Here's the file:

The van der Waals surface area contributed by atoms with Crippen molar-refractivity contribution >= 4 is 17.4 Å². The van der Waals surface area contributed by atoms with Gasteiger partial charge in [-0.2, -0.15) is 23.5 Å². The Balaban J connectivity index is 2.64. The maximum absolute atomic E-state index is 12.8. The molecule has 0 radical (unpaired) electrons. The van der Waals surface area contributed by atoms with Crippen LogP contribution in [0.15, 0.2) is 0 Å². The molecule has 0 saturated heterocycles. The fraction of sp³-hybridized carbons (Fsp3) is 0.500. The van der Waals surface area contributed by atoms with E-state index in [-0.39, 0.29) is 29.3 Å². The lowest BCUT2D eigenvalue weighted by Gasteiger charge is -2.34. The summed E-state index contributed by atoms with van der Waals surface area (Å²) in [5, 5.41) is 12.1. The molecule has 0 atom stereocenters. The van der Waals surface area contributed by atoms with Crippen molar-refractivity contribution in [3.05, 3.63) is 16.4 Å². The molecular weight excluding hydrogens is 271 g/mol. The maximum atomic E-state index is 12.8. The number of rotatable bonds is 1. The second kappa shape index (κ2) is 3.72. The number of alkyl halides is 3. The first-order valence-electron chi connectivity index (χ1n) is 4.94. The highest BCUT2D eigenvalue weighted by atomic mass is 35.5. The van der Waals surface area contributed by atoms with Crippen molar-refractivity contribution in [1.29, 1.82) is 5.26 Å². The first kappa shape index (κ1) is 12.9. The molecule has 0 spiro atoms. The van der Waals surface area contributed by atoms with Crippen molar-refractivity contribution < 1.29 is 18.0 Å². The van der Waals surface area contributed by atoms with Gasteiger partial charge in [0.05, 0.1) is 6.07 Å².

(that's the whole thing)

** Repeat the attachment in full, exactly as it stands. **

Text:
The van der Waals surface area contributed by atoms with Crippen molar-refractivity contribution >= 4 is 17.4 Å². The van der Waals surface area contributed by atoms with Gasteiger partial charge in [-0.2, -0.15) is 23.5 Å². The Balaban J connectivity index is 2.64. The maximum absolute atomic E-state index is 12.8. The molecule has 0 radical (unpaired) electrons. The van der Waals surface area contributed by atoms with Crippen LogP contribution in [0.15, 0.2) is 0 Å². The molecule has 0 saturated heterocycles. The fraction of sp³-hybridized carbons (Fsp3) is 0.500. The van der Waals surface area contributed by atoms with E-state index in [-0.39, 0.29) is 29.3 Å². The lowest BCUT2D eigenvalue weighted by Gasteiger charge is -2.34. The summed E-state index contributed by atoms with van der Waals surface area (Å²) in [5, 5.41) is 12.1. The molecule has 0 atom stereocenters. The van der Waals surface area contributed by atoms with Crippen molar-refractivity contribution in [3.05, 3.63) is 16.4 Å². The molecular weight excluding hydrogens is 271 g/mol. The maximum atomic E-state index is 12.8. The number of rotatable bonds is 1. The second kappa shape index (κ2) is 3.72. The number of alkyl halides is 3. The first-order valence-electron chi connectivity index (χ1n) is 4.94. The highest BCUT2D eigenvalue weighted by atomic mass is 35.5. The van der Waals surface area contributed by atoms with Crippen molar-refractivity contribution in [1.29, 1.82) is 5.26 Å². The first kappa shape index (κ1) is 12.9. The molecule has 0 spiro atoms. The van der Waals surface area contributed by atoms with Crippen molar-refractivity contribution < 1.29 is 18.0 Å². The van der Waals surface area contributed by atoms with Gasteiger partial charge in [0.05, 0.1) is 6.07 Å².